Gallant Constructs a Shrine to His Dazzling Voice on ‘Sweet Insomnia’: Review

On ‘Sweet Insomnia,’ Gallant constructs a body of work tailored entirely around his greatest strength: his voice.
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Gallant, Sweet Insomnia, album review, 2019

The upper register of Gallant’s voice is a veritable superpower. It’s breathtaking, powerful, piercing, and any number of other adjectives that, I assure you, are less hyperbolic than they sound. Whereas a vast majority of artists are forced to optimize their music around their vocal limitations, Gallant has the opposite problem. Because his vocal range is boundless, he must optimize in reverse. On Sweet Insomnia, the 27-year-old Maryland-native does precisely this. He constructs a body of work tailored entirely around his greatest strength: his voice. 

The follow-up to his 2016 debut album, OlogySweet Insomnia improves upon his first outing in several ways. Chiefly, the project evidences growth by layering its musicality with a dose of subtlety, which Ology sorely lacked. Though stunning, the debut was cranked up to 11 from start to finish, culminating in a record that was too draining to listen to in one sitting.

Conversely, Sweet Insomnia features a broader array of sounds for Gallant to flex his talents. This creative decision affords him the flexibility to whip out his powerful falsetto far more sparingly and to greater effect. Refreshing vocal restraint serves Gallant well over lush production borrowing influence from new jack swing (“410 [Intro]”), early 2000s-Usher (“Sleep On It”), spaghetti western (“Sweet Insomnia”), Afrobeats (“Compromise”), and a variety of other reference points. When 6LACK and Sabrina Claudio pop up on the latter two songs, Gallant’s artistic growth really begins to show. Both features feel like a pleasant change of pace, as opposed to an opportunity to come up for air.

Thematically, Sweet Insomnia is a fitting name for an album that spends most of its runtime painting romance as an exercise that is simultaneously beautiful and torturous. On “Sharpest Edges,” Gallant wastes no time diving into this dichotomy, crooning atop the Janelle Monáe-inspired production: “They said a little bit of you was all I needed / but they didn’t tell me that one step closer to you is a step closer to my grave.”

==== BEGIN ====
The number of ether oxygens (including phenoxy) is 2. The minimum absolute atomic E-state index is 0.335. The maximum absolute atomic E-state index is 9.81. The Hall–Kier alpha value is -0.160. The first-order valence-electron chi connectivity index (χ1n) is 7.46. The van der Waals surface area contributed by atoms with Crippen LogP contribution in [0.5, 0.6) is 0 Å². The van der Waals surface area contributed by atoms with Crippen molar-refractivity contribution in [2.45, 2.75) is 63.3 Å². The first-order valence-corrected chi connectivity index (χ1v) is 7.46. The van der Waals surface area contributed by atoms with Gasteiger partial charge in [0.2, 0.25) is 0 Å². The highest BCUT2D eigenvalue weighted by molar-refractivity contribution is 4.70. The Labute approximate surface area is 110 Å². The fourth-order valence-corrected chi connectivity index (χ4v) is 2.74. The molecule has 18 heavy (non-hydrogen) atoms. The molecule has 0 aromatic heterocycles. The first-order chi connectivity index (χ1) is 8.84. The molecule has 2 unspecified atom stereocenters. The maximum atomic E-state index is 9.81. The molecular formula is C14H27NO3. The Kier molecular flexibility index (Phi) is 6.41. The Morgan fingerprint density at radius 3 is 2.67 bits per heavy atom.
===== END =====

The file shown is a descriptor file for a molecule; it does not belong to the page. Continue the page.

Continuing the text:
To his credit, Gallant convincingly sells lyrics with his emotive delivery. Sadly, the album’s overarching concept grows thin over the course of its 13 tracks. Gallant often misses the mark lyrically, oversimplifying complex ideas into repetitive refrains (“Hurt”). More concerningly, he takes simple ideas and channels them into nonsensical metaphors (“Hips”). The latter of these two songs is, by far, the album’s worst, detailing a confusing story about a person who can’t stop thinking about sex while they flee the scene of a potentially fatal hit and run with their partner. 

Occasionally, Gallant can mine the fertile ground between these two poles, as he does on the songs “Paper Tulips” and “Sleep On It,” but not nearly enough. 

Fortunately, Sweet Insomnia doesn’t live and die on the strengths of its conceptual through-line. The only real connective tissue uniting Sweet Insomnia’s 13 songs is Gallant himself. For most artists, this would spell a death sentence. Thankfully, Gallant has the rare requisite talent to pull off such a feat.

Standout Track: “Céline”
Best Bar: “You try so hard to be understanding, but you don’t stick the landing”
Favorite Moment: The gorgeous beat and key change during the outro of “Paper Tulips”

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